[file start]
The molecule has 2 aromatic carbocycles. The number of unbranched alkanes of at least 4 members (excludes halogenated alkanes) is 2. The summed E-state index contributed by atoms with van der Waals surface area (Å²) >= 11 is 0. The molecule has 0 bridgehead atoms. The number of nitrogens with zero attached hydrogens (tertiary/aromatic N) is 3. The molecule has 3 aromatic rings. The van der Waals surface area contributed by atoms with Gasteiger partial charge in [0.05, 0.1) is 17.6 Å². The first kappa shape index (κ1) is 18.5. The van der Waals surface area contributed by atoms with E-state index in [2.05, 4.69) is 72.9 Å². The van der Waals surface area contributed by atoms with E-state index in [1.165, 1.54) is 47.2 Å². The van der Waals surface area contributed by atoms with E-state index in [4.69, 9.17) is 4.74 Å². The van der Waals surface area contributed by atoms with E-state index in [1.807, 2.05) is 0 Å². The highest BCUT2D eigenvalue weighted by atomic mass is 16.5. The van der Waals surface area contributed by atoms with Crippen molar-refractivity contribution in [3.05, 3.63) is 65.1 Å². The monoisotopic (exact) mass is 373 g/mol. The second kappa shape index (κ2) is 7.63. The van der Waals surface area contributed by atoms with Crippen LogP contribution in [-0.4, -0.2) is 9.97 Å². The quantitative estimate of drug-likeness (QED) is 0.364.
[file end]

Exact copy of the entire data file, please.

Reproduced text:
The molecule has 2 aromatic carbocycles. The number of unbranched alkanes of at least 4 members (excludes halogenated alkanes) is 2. The summed E-state index contributed by atoms with van der Waals surface area (Å²) >= 11 is 0. The molecule has 0 bridgehead atoms. The number of nitrogens with zero attached hydrogens (tertiary/aromatic N) is 3. The molecule has 3 aromatic rings. The van der Waals surface area contributed by atoms with Gasteiger partial charge in [0.05, 0.1) is 17.6 Å². The first kappa shape index (κ1) is 18.5. The van der Waals surface area contributed by atoms with E-state index in [2.05, 4.69) is 72.9 Å². The van der Waals surface area contributed by atoms with E-state index in [1.165, 1.54) is 47.2 Å². The van der Waals surface area contributed by atoms with E-state index in [4.69, 9.17) is 4.74 Å². The van der Waals surface area contributed by atoms with E-state index in [1.807, 2.05) is 0 Å². The highest BCUT2D eigenvalue weighted by atomic mass is 16.5. The van der Waals surface area contributed by atoms with Crippen molar-refractivity contribution in [3.05, 3.63) is 65.1 Å². The monoisotopic (exact) mass is 373 g/mol. The second kappa shape index (κ2) is 7.63. The van der Waals surface area contributed by atoms with Crippen LogP contribution in [-0.4, -0.2) is 9.97 Å². The quantitative estimate of drug-likeness (QED) is 0.364.